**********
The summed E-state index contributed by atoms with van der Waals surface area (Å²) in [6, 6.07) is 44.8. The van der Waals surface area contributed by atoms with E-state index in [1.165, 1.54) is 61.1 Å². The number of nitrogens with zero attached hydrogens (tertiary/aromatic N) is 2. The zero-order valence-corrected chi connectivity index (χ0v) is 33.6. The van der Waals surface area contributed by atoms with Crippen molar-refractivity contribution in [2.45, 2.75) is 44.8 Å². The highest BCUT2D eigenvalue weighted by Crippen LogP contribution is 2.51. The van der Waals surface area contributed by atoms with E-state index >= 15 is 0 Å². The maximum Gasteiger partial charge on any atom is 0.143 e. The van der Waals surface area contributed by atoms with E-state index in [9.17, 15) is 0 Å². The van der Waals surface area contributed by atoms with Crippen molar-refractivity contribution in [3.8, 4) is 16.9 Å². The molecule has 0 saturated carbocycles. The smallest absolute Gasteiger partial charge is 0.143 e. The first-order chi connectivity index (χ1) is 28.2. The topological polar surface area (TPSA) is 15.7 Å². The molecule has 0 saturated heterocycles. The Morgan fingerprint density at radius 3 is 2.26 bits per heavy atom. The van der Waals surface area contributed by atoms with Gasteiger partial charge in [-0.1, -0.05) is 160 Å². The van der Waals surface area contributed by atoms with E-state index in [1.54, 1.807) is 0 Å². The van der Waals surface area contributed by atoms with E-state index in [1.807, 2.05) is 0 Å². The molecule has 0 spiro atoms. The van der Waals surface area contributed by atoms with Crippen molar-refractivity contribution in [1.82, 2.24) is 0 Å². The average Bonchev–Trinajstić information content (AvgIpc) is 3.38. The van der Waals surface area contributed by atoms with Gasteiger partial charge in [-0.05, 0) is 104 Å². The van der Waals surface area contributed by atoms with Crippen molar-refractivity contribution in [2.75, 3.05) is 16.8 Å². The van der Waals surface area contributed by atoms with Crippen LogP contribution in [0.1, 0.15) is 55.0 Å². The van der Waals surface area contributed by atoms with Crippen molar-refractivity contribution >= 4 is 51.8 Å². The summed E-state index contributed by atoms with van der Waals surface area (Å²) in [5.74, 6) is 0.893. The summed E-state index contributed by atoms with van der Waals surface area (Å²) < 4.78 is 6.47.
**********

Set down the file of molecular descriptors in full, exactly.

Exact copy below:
The summed E-state index contributed by atoms with van der Waals surface area (Å²) in [6, 6.07) is 44.8. The van der Waals surface area contributed by atoms with E-state index in [1.165, 1.54) is 61.1 Å². The number of nitrogens with zero attached hydrogens (tertiary/aromatic N) is 2. The zero-order valence-corrected chi connectivity index (χ0v) is 33.6. The van der Waals surface area contributed by atoms with Crippen molar-refractivity contribution in [2.45, 2.75) is 44.8 Å². The highest BCUT2D eigenvalue weighted by Crippen LogP contribution is 2.51. The van der Waals surface area contributed by atoms with E-state index >= 15 is 0 Å². The maximum Gasteiger partial charge on any atom is 0.143 e. The van der Waals surface area contributed by atoms with E-state index in [9.17, 15) is 0 Å². The van der Waals surface area contributed by atoms with Crippen molar-refractivity contribution in [3.8, 4) is 16.9 Å². The molecule has 0 saturated carbocycles. The smallest absolute Gasteiger partial charge is 0.143 e. The first-order chi connectivity index (χ1) is 28.2. The topological polar surface area (TPSA) is 15.7 Å². The molecule has 0 saturated heterocycles. The Morgan fingerprint density at radius 3 is 2.26 bits per heavy atom. The van der Waals surface area contributed by atoms with Gasteiger partial charge in [-0.1, -0.05) is 160 Å². The van der Waals surface area contributed by atoms with E-state index in [1.54, 1.807) is 0 Å². The van der Waals surface area contributed by atoms with E-state index in [1.807, 2.05) is 0 Å². The molecule has 0 spiro atoms. The van der Waals surface area contributed by atoms with Crippen molar-refractivity contribution in [1.82, 2.24) is 0 Å². The average Bonchev–Trinajstić information content (AvgIpc) is 3.38. The van der Waals surface area contributed by atoms with Gasteiger partial charge in [-0.05, 0) is 104 Å². The van der Waals surface area contributed by atoms with Crippen molar-refractivity contribution in [2.75, 3.05) is 16.8 Å². The van der Waals surface area contributed by atoms with Crippen LogP contribution in [0.1, 0.15) is 55.0 Å². The van der Waals surface area contributed by atoms with Crippen molar-refractivity contribution >= 4 is 51.8 Å². The summed E-state index contributed by atoms with van der Waals surface area (Å²) in [5.74, 6) is 0.893. The summed E-state index contributed by atoms with van der Waals surface area (Å²) < 4.78 is 6.47.